UCPers feel Jason Kenney has pulled his punches in fight for a 'fair deal'
It's not only COVID that has the grassroots angry. They don't like how he's handled Ottawa either
Barely an hour after Alberta's top court declared the federal law on environmental approvals was unconstitutional, Jason Kenney found a lectern from which to herald his team's legal success. That it was at the University of Calgary's veterinary school didn't seem to matter.
The premier called it a "historic" decision and inaccurately said the Alberta Court of Appeal had struck down the Impact Assessment Act (it was a non-binding opinion; the law remains intact, pending an appeal to the Supreme Court).
"Today's victory is a huge vindication of Alberta's strategy to fight for a fair deal," he told the crowd. One he'd been long waiting for, he added.
The premier may have wished he didn't have to wait quite so long. This judgment landed one day before all ballots in his United Conservative Party leadership review had to arrive at the tallying centre in Edmonton — so this couldn't factor into UCP members' decisions on Kenney's future.
Over this lengthy stretch of conservative disillusionment with Kenney, his handling of COVID-19 has gotten most attention as the pointy end of the spear, or of the knives thrust into his back.
But if you keep talking to some of those who hope Kenney is the ex-leader later this week, the other big reason is how he has struggled to bring Ottawa to heel and carve out more autonomy for Alberta.
"Some politicians say, vote for Kenney, we need him to get Alberta a fair deal! What has he accomplished so far?" Jason Stephan, an openly dump-Kenney MLA, wrote in his local Red Deer Advocate in March.
Kenney would (and does) dispute that assertion. After all, he's the premier who launched a successful referendum to overhaul equalization, launched a veritable armada of lawyers to topple Ottawa policies like the carbon tax, created Alberta's own parole board and may follow suit with provincial police and pension plans — plus more in the lengthy checklists Kenney is fond of elucidating in speeches.
And the upshot of those? Nobody can credibly argue the referendum thrust equalization reform "to the top of the national agenda,", as Kenney had insisted it would; Albertans still pay the federally mandated carbon tax, after a loss at the Supreme Court; the parole board averages a mere six case reviews a month; and there's no sign of when or whether Alberta goes it solo on policing or pensions.
Kenney's tough-on-Ottawa record likely compares favourably to other premiers, both nationally and in recent Alberta history. But like his handling of the pandemic — Kenney's pooh-poohed the masking and vaccination mandates he'd ultimately have to impose — much of the internal grumbling rests in the gap between what the leader said and what he managed to do.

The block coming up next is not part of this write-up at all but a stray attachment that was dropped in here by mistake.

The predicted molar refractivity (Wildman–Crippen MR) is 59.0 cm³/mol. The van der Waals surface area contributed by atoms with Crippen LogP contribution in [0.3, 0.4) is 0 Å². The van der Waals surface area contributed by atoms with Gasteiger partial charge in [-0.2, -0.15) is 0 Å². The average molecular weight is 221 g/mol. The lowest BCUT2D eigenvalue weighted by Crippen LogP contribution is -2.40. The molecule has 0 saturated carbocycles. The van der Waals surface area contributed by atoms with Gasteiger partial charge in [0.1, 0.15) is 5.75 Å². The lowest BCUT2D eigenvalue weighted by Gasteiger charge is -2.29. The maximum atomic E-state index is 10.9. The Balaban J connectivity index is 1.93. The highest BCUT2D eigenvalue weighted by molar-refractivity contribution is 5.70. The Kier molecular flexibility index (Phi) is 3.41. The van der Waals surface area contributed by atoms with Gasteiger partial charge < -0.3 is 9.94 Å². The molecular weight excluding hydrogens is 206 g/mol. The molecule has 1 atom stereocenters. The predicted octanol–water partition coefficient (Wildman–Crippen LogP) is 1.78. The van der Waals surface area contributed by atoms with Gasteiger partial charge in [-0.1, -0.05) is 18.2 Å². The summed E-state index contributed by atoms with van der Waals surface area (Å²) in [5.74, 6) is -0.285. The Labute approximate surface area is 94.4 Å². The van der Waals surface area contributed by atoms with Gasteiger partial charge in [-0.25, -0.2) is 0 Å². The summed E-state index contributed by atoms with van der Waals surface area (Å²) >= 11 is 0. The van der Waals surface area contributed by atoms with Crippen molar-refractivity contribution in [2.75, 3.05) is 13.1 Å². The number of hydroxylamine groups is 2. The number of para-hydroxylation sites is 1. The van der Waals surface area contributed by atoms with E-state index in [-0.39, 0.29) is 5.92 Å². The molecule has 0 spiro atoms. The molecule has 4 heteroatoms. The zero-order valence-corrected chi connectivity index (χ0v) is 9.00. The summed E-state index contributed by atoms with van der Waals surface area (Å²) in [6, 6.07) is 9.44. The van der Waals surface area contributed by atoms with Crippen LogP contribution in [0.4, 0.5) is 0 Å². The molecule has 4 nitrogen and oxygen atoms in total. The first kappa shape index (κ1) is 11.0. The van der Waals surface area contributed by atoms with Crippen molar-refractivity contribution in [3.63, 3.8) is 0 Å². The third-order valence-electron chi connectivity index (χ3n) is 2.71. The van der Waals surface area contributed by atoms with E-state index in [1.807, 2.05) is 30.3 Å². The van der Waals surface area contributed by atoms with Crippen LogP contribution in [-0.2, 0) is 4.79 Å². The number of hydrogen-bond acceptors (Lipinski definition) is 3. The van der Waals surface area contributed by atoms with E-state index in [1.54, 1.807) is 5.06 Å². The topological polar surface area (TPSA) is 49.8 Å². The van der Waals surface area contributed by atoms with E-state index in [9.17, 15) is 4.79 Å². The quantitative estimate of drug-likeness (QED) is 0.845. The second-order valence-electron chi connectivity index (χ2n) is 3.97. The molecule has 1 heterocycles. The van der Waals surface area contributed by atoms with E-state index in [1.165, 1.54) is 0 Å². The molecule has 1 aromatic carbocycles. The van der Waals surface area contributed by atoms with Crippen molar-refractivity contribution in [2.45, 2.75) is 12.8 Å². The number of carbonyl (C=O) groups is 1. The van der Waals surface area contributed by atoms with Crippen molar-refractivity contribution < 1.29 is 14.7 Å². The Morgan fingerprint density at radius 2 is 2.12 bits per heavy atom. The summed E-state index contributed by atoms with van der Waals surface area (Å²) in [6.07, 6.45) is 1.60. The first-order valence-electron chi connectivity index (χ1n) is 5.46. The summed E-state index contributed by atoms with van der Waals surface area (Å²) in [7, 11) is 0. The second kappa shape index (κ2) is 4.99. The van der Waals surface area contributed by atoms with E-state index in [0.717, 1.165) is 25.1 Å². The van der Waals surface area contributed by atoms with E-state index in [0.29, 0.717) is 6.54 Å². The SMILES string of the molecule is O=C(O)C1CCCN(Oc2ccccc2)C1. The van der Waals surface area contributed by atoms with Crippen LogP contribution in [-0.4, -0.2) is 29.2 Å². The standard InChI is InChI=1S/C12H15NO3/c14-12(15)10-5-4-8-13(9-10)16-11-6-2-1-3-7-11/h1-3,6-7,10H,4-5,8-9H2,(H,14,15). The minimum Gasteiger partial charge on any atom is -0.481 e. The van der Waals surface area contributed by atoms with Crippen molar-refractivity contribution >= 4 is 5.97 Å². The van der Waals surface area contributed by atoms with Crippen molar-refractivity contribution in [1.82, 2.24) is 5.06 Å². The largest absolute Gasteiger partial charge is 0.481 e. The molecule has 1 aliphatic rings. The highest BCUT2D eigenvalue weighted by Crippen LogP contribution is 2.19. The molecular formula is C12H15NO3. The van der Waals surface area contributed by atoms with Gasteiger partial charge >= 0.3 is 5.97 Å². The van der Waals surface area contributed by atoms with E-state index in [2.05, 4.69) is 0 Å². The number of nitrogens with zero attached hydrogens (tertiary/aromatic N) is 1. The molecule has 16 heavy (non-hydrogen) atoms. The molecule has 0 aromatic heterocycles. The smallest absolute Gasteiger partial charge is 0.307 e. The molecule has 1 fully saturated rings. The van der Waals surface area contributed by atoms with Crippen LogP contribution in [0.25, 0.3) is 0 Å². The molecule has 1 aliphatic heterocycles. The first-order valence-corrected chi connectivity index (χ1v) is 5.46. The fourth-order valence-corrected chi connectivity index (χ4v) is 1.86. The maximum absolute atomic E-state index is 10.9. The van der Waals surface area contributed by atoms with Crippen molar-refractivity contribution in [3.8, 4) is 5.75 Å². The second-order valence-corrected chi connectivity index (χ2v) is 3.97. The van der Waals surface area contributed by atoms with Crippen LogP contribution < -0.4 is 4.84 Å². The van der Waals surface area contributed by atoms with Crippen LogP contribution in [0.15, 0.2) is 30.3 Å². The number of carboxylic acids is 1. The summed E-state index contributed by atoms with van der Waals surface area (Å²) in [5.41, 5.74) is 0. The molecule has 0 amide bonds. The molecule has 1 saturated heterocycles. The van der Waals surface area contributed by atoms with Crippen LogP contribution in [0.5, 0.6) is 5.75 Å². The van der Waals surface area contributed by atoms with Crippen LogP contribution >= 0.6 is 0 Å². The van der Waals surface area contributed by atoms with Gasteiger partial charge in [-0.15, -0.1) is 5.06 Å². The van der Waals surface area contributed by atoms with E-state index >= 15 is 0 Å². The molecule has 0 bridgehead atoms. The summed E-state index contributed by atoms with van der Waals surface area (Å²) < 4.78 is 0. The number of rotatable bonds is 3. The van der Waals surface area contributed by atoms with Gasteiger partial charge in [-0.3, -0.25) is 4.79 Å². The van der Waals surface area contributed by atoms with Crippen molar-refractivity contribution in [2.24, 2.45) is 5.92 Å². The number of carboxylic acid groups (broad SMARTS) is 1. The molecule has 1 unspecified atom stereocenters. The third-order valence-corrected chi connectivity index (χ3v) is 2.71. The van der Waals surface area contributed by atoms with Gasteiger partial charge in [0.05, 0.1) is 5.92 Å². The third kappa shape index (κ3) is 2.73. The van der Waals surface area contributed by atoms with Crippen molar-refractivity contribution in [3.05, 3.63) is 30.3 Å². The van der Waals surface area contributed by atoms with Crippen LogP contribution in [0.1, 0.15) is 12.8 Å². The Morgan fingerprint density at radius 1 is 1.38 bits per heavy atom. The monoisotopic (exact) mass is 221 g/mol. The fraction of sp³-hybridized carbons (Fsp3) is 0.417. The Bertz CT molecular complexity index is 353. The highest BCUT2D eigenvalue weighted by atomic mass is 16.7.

"Standing up for Alberta" was a key part of his election pitch, one of four chapters in the highly-detailed UCP platform. When he'd tick off the pieces of his "fight back" strategy during the 2019 election campaign, the fiery lines routinely got the biggest cheers from UCP faithful.
The ups and downs
Kenney told reporters last week he's had "huge frustrations" among the "meaningful successes" in his provincial-federal approach.
"I've never expected that Alberta's list of demands for fairness in the federation would all be met under the Trudeau government, but that's not a reason to surrender. It's a reason to try harder."
He'd go on to list other wins, such as reaching not-so-onerous deals on industrial methane regulations and northern caribou herd management, and the $400 million boost for provincial coffers that came through Ottawa's tweaks to the fiscal stabilization fund.
Kenney says those hard-fought compromises were not "front-page stories," though they were also never the big applause lines delivered to a party faithful whose approval he needs to keep his job. Moreover, at the time of that fiscal reform in late 2020, Kenney called it a "slap in the face," because it didn't come near the $4.6 billion he was owed.
The premier also noted that Alberta's biggest federal file is the Trans Mountain pipeline expansion, and he credits Trudeau for determinedly supporting it; of course, most of the heavy lifting to get the Liberals to approve and then acquire that beleaguered project occurred before Kenney won as premier, when he was far less in the Trudeau-credit-giving habit.
The uphill climb for Kenney isn't solely owing to a federal government that's not disposed to give Alberta everything its premier wants. Since the pandemic hit, Albertans' mood toward Ottawa seems to have eased, and the general population has voiced distaste for major moves like an Alberta pension plan or policing agency.
Those who remain more hawkish are in the UCP base or are yearning for leadership to bring them back in the fold — Brian Jean and Danielle Smith, former Wildrose Party leaders and Kenney critics, have been making noises along those lines, as has Drew Barnes, the MLA whom Kenney placed on the Fair Deal panel but is now exiled from the UCP caucus.
As with COVID, Kenney has had to balance his party's expectations with the opposing views of the rest of Alberta, along with the practical realities that might guide a governing politician's hand away from decisions that could, say, cost a fortune or otherwise weaken the provincial future.
Even with the judicial decision that Kenney had sought on what he's branded the "No More Pipelines Act," the Supreme Court could ultimately overturn it and preserve the Liberals' assessment system, just as the high court did with the Alberta Court of Appeal's initial ruling against the carbon tax.
But that verdict will ultimately come months after the decision that Kenney's partisans make on the rest of his mixed list of achievements and things left unaccomplished.